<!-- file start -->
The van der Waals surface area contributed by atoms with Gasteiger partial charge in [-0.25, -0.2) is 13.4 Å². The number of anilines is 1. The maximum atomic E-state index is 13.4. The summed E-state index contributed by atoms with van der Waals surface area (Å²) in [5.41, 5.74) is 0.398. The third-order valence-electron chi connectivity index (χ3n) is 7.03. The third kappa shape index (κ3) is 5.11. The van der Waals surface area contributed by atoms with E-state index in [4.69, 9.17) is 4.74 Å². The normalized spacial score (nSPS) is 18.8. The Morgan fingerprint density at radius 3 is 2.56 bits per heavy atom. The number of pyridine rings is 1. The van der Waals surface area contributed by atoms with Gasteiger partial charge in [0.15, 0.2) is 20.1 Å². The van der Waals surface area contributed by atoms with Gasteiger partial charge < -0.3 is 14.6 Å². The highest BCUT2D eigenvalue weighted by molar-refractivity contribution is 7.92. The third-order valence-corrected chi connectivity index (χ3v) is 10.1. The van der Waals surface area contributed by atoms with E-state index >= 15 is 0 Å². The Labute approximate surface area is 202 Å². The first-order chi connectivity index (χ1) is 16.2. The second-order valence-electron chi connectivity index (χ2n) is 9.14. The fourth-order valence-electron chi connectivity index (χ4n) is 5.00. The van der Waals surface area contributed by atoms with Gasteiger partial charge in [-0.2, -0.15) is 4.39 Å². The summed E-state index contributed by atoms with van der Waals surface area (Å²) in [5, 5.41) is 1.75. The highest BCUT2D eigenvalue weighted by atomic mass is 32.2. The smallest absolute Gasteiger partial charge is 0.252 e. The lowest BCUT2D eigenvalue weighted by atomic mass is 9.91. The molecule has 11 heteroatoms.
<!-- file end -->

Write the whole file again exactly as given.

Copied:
The van der Waals surface area contributed by atoms with Gasteiger partial charge in [-0.25, -0.2) is 13.4 Å². The number of anilines is 1. The maximum atomic E-state index is 13.4. The summed E-state index contributed by atoms with van der Waals surface area (Å²) in [5.41, 5.74) is 0.398. The third-order valence-electron chi connectivity index (χ3n) is 7.03. The third kappa shape index (κ3) is 5.11. The van der Waals surface area contributed by atoms with E-state index in [4.69, 9.17) is 4.74 Å². The normalized spacial score (nSPS) is 18.8. The Morgan fingerprint density at radius 3 is 2.56 bits per heavy atom. The number of pyridine rings is 1. The van der Waals surface area contributed by atoms with Gasteiger partial charge in [0.15, 0.2) is 20.1 Å². The van der Waals surface area contributed by atoms with Gasteiger partial charge < -0.3 is 14.6 Å². The highest BCUT2D eigenvalue weighted by molar-refractivity contribution is 7.92. The third-order valence-corrected chi connectivity index (χ3v) is 10.1. The van der Waals surface area contributed by atoms with E-state index >= 15 is 0 Å². The Labute approximate surface area is 202 Å². The first-order chi connectivity index (χ1) is 16.2. The second-order valence-electron chi connectivity index (χ2n) is 9.14. The fourth-order valence-electron chi connectivity index (χ4n) is 5.00. The van der Waals surface area contributed by atoms with Gasteiger partial charge in [-0.2, -0.15) is 4.39 Å². The summed E-state index contributed by atoms with van der Waals surface area (Å²) in [5, 5.41) is 1.75. The highest BCUT2D eigenvalue weighted by atomic mass is 32.2. The smallest absolute Gasteiger partial charge is 0.252 e. The lowest BCUT2D eigenvalue weighted by atomic mass is 9.91. The molecule has 11 heteroatoms.